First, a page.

‘’I’ve been growing watermelons for about twenty years. My father was already producing them before me, and it was he who introduced me to this crop.
I then trained at the Bagam Farm School in the west of the country. I myself have become a trainer for those who take up this simple but delicate crop. I like to grow watermelon on old fallow land.
After clearing and felling, I prepare the soil a month before starting the actual crop. I use layer droppings and a chemical fertilizer to fertilize the soil.
To put the plant in the ground, I first sow it in a nursery before transplanting it to the field. From personal experience, I’ve found that this transition produces better results. My fruit is never in competition on the Mfoundi or Mokolo markets in terms of quality or size.
There are seeds of several watermelon varieties, but I prefer to grow Logone, Kaolack and Koloss. I don’t use the same seed twice; I always buy from specialist stores each time I launch a new campaign.
To ensure my regularity on the markets, I don’t sow or transplant all my seeds at the same time. Watermelon is a plant that needs a lot of water. When I produce in the off-season, I make sure that my irrigation system is up to the task. If that’s not possible, I prefer to wait for the rains.
Irénée Modeste Bidima
Managing the 1st month of cultivation
Once the watermelon has been sown or transplanted, other cultural operations must immediately take over, including watering, mulching, phytosanitary treatments, replacing missing plants, fertilizing, weeding and hoeing.
It takes place around the plant. It depends on the age of the plant and ambient climatic conditions. At the height of the rainy season, we recommend watering only when it hasn’t rained for two days. In the dry season, from sowing to flowering, we recommend watering the field every 2 days, or 2-3 times a week, depending on the amount of sunshine.
2- Replacement of missing parts and de-mating
This takes place around the 3rd week after sowing. Some seeds don’t germinate, while others are very stunted. Watermelon must therefore be transplanted or reseeded in these pots. Sometimes, you can remove sturdy plants from the best-sprouted patches, leaving 2 sturdy plants per patch. Leave the plants to grow a little longer. The final removal will take place at around 4-5 weeks, leaving just one strong plant in each bunch.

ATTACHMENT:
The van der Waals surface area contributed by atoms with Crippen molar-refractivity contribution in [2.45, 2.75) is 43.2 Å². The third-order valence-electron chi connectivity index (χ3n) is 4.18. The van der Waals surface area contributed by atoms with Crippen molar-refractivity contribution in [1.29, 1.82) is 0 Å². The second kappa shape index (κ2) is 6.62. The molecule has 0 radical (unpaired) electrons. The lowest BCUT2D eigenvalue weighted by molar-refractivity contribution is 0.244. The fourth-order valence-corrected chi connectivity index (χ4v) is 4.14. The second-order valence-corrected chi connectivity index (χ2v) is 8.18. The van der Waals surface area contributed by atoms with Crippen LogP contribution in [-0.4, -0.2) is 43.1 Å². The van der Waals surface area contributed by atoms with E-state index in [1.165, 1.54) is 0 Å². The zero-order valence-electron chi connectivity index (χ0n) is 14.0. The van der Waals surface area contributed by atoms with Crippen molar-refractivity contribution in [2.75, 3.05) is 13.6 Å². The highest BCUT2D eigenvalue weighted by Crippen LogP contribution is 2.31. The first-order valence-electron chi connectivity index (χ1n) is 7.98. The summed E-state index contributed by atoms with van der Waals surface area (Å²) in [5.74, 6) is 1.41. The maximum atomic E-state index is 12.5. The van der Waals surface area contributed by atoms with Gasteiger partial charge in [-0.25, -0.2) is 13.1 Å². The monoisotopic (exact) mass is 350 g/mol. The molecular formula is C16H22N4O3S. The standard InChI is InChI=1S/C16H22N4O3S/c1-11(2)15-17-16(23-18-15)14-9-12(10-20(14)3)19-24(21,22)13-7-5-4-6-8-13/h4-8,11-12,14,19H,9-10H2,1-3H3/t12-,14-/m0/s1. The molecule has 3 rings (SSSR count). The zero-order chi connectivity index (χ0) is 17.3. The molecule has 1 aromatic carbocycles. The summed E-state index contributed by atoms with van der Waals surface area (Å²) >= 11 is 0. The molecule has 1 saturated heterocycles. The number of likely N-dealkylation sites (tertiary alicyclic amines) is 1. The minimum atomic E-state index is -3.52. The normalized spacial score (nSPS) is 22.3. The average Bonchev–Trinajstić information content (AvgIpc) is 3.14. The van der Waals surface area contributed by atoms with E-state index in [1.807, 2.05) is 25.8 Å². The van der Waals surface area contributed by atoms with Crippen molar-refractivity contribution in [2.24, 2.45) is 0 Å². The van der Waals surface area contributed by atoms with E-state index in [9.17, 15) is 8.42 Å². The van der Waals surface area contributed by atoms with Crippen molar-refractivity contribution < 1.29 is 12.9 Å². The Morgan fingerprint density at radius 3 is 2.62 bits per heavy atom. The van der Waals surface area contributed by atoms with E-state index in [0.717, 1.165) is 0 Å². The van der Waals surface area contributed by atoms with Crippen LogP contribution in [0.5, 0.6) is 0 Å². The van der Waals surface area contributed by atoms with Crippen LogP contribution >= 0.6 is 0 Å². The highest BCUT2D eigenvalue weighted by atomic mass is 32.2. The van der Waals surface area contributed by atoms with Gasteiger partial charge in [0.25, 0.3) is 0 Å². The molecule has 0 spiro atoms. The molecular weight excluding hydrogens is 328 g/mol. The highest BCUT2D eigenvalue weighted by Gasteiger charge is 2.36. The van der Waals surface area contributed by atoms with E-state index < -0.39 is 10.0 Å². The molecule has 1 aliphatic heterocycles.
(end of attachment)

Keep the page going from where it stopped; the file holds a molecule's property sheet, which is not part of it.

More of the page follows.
It’s an operation that many growers are increasingly doing without, as it’s rather tedious. Mulching consists in covering the spaces between the rows of watermelon bunches with dead grass to prevent or delay the growth of weeds and reduce the risk of fruit rot.
Good mulching keeps the soil fresh and protects the fruit, which lies on a sort of carpet, and limits water evaporation and weed growth. Mulching can also be done with tarpaulins.
After 4-5 weeks, only one robust plant is left per pot.
Watermelons don’t like weeds. Weeds compete with plants for light, space, nutrients and especially water. The proliferation of weeds encourages the appearance of diseases and parasites. As with most crops, weeds must be eliminated as soon as they appear. What’s more, since watermelon is a creeping plant, it’s difficult to weed once the weeds have grown tall.
5- Phytosanitary treatments
Phytosanitary treatments should begin as soon as possible, as a preventive measure. Treat every 2 weeks with an insecticide+fungicide mixture (e.g. Cypercal+Maneb). One 15-litre sprayer is needed for a 400 or 500 m² plot.
During the first month of cultivation, at least 1 hoeing operation should be carried out to break up the surface crust of the soil so that it is aerated and water can easily infiltrate to the watermelon’s roots.
15 days after planting, a market gardening fertilizer 12-14-19+ 5 MgO is applied at a rate of 60 g per bunch.